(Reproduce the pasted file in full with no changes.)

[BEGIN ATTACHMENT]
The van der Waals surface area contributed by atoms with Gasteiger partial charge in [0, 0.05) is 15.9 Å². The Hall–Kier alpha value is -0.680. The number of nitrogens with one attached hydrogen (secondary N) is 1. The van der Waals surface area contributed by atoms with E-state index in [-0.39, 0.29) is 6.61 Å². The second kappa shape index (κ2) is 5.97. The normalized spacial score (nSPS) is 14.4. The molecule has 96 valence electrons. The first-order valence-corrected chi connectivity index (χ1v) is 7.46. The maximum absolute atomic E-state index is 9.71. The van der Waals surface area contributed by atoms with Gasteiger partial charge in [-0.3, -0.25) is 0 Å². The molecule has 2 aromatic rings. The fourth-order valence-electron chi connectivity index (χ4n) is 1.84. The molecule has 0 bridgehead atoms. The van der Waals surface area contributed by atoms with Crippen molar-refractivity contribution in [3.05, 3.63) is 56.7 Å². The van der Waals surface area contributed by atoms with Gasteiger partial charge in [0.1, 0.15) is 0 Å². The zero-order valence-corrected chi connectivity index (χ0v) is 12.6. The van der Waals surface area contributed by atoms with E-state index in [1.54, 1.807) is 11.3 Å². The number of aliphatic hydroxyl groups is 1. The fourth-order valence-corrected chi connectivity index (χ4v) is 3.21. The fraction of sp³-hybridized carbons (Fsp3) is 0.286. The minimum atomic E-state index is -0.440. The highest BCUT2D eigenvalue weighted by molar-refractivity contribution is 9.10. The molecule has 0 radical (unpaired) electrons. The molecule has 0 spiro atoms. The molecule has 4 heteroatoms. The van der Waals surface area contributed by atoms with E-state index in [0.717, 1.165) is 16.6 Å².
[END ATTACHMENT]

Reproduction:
The van der Waals surface area contributed by atoms with Gasteiger partial charge in [0, 0.05) is 15.9 Å². The Hall–Kier alpha value is -0.680. The number of nitrogens with one attached hydrogen (secondary N) is 1. The van der Waals surface area contributed by atoms with E-state index in [-0.39, 0.29) is 6.61 Å². The second kappa shape index (κ2) is 5.97. The normalized spacial score (nSPS) is 14.4. The molecule has 96 valence electrons. The first-order valence-corrected chi connectivity index (χ1v) is 7.46. The maximum absolute atomic E-state index is 9.71. The van der Waals surface area contributed by atoms with Gasteiger partial charge in [-0.3, -0.25) is 0 Å². The molecule has 2 aromatic rings. The fourth-order valence-electron chi connectivity index (χ4n) is 1.84. The molecule has 0 bridgehead atoms. The van der Waals surface area contributed by atoms with Crippen molar-refractivity contribution in [3.05, 3.63) is 56.7 Å². The van der Waals surface area contributed by atoms with Gasteiger partial charge in [0.1, 0.15) is 0 Å². The zero-order valence-corrected chi connectivity index (χ0v) is 12.6. The van der Waals surface area contributed by atoms with E-state index in [1.54, 1.807) is 11.3 Å². The number of aliphatic hydroxyl groups is 1. The fourth-order valence-corrected chi connectivity index (χ4v) is 3.21. The fraction of sp³-hybridized carbons (Fsp3) is 0.286. The minimum atomic E-state index is -0.440. The highest BCUT2D eigenvalue weighted by molar-refractivity contribution is 9.10. The molecule has 0 radical (unpaired) electrons. The molecule has 0 spiro atoms. The molecule has 4 heteroatoms. The van der Waals surface area contributed by atoms with E-state index in [0.717, 1.165) is 16.6 Å².